Characteristics of problem solving success in physics
Wallace, Marsali Beth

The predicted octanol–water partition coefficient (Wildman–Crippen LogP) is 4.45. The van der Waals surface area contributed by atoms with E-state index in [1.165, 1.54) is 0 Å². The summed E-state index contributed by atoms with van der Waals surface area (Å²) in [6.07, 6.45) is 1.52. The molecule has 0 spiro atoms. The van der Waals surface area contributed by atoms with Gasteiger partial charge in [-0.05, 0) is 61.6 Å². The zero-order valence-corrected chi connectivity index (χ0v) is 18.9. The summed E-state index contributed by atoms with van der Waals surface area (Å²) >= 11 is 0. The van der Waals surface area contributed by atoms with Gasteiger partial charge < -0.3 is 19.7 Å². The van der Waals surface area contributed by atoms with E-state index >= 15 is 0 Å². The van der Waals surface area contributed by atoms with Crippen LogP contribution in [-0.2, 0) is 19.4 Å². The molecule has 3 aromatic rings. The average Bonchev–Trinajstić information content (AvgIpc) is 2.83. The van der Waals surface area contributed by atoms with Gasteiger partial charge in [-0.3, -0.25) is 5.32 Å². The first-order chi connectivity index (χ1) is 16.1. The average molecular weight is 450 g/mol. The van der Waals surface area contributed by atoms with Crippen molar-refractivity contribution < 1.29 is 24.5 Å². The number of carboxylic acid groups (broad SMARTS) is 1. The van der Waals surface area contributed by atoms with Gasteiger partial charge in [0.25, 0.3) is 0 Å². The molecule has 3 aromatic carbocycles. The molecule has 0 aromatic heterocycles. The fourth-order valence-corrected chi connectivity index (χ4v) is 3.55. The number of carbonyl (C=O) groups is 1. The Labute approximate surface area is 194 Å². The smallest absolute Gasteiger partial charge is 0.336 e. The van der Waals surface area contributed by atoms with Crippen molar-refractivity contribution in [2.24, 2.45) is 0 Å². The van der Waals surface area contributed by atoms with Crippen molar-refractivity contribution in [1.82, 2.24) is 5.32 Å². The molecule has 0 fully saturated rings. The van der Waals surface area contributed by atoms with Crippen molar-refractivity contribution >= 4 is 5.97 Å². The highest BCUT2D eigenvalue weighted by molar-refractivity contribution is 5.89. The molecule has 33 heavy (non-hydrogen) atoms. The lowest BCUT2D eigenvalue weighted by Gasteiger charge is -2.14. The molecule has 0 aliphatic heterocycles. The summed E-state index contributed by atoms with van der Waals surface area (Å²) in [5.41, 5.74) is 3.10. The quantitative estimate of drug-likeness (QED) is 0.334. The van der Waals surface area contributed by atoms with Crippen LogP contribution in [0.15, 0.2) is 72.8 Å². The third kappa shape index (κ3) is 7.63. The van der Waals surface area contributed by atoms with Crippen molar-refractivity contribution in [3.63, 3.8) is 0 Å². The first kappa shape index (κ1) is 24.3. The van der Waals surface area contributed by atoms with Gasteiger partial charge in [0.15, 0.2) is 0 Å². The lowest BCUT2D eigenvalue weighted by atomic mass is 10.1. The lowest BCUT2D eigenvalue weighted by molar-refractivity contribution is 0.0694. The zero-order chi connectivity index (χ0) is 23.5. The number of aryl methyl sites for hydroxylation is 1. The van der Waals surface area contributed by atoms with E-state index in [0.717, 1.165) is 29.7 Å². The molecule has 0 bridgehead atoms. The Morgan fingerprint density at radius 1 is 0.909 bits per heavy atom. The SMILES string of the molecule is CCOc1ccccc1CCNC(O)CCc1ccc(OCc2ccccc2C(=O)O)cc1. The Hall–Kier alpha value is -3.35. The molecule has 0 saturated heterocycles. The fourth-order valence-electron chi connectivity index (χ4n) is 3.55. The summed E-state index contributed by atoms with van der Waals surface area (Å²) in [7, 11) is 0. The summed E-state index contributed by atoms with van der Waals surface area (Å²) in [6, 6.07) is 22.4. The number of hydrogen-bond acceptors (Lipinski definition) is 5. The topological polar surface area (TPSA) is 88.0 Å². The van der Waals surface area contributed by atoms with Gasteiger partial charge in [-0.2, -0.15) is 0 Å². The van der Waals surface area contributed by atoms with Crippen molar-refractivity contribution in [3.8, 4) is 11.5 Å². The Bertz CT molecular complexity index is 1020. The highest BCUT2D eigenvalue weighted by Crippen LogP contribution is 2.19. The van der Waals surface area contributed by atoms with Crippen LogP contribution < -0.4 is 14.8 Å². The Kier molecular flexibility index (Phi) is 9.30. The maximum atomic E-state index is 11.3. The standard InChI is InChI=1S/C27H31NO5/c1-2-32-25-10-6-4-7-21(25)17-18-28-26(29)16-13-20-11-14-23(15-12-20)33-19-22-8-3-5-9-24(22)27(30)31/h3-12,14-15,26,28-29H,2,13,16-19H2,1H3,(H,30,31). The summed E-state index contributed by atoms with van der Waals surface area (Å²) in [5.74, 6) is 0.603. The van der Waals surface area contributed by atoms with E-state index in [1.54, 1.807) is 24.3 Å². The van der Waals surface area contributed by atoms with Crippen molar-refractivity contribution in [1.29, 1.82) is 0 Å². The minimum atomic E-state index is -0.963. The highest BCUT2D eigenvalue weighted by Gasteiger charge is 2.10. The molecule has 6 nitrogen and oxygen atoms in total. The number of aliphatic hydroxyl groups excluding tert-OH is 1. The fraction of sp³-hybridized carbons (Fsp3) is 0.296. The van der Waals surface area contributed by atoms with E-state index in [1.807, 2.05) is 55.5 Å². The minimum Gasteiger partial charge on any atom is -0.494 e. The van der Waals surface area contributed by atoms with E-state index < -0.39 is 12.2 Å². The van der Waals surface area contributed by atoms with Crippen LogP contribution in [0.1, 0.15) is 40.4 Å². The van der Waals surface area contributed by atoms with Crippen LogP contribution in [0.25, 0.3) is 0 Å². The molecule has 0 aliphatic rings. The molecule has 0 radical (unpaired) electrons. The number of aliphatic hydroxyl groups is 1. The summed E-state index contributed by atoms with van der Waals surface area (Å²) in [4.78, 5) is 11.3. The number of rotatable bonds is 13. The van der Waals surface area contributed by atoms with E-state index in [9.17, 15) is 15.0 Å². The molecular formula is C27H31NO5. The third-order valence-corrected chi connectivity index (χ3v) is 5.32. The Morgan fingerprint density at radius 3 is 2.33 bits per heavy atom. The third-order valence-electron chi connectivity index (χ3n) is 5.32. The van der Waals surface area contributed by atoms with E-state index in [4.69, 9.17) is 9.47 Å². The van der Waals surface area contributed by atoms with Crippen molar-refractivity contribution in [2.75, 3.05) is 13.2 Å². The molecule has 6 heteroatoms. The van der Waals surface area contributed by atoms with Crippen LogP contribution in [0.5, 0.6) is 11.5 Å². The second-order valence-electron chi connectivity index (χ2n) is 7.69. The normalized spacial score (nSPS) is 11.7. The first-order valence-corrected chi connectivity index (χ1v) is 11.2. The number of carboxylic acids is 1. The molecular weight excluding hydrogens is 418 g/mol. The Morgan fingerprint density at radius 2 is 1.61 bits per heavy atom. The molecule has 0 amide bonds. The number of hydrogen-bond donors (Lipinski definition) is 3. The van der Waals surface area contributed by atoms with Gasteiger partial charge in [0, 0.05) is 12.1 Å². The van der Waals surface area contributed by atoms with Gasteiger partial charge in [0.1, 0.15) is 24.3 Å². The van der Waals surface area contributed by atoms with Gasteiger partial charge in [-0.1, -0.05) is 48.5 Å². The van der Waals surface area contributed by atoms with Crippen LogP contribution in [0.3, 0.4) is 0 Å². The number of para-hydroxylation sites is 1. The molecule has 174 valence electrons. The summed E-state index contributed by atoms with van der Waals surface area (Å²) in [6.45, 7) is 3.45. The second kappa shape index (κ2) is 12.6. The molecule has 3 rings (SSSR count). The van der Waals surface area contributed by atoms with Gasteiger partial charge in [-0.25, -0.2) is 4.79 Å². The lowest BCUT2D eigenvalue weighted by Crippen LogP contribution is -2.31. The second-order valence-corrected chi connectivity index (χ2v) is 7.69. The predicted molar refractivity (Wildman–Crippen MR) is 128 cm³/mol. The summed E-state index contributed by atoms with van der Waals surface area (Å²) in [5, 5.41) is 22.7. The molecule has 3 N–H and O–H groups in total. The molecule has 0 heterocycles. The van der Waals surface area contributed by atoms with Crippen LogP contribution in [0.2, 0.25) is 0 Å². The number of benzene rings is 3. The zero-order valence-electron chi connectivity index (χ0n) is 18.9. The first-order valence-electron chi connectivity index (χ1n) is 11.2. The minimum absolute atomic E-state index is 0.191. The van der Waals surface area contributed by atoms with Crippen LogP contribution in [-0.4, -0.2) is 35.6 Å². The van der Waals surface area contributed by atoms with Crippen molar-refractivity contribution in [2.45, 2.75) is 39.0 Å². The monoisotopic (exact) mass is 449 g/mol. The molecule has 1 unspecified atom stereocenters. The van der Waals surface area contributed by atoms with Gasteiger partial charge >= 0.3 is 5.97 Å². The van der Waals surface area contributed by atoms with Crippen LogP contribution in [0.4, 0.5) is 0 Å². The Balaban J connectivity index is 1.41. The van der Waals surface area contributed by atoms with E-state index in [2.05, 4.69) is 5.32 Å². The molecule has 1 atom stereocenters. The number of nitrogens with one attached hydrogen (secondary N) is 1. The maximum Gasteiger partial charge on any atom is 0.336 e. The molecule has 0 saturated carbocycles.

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Skills in problem solving, including finding and applying the appropriate knowledge to a problem, are important learning outcomes from the completion of a Physics degree at University. This thesis investigates the characteristics of successful and unsuccessful novice University students solving problems in Physics in various contexts. Gaining an insight into student behaviour can clarify areas of weakness and potentially provide research based instructional strategies in these contexts. Access to external information during problem solving, such as the Internet, is becoming an increasingly relevant research area, as students use resources for homework questions and then in employment after University. Three chapters (Chapters 3-5) investigate individual novice problem solving with and without resources, such as a textbook. Participants were from introductory years one and two of Undergraduate study at University. The results from this chapter show successful and unsuccessful approaches by students to multi-step problems. One notable result is that unsuccessful students demonstrated an inability to apply the appropriate physics concepts, with or without the availability of resources. These results have implications for the skills required in closed and open-book exams. Three chapters of the thesis focus on the analysis of Peer Instruction (Chapters 6-8), an instructional method designed to improve conceptual understanding. Peer Instruction was used with a first year Introductory University class. Technical word use was not associated with success on Peer Instruction questions. Conversations were also analysed qualitatively. The results reflect diversity in reasoning regardless of correctness on the question. Some recommendations for the implementation of Peer Instruction are presented. The thesis is organised as follows. A literature review was conducted in relevant areas of study and is presented to set the context of the work. Three chapters report the study with novice individuals solving multi-step problems with and without resources. Three further chapters investigate successful and unsuccessful Peer Instruction discussions in Physics. The final results chapter (Chapter 9) presents a study of a group of experts solving physics problems. Overall successful and unsuccessful problem solving strategies were compared, as well as preliminary comparisons between expert and novice behaviour when solving physics problems.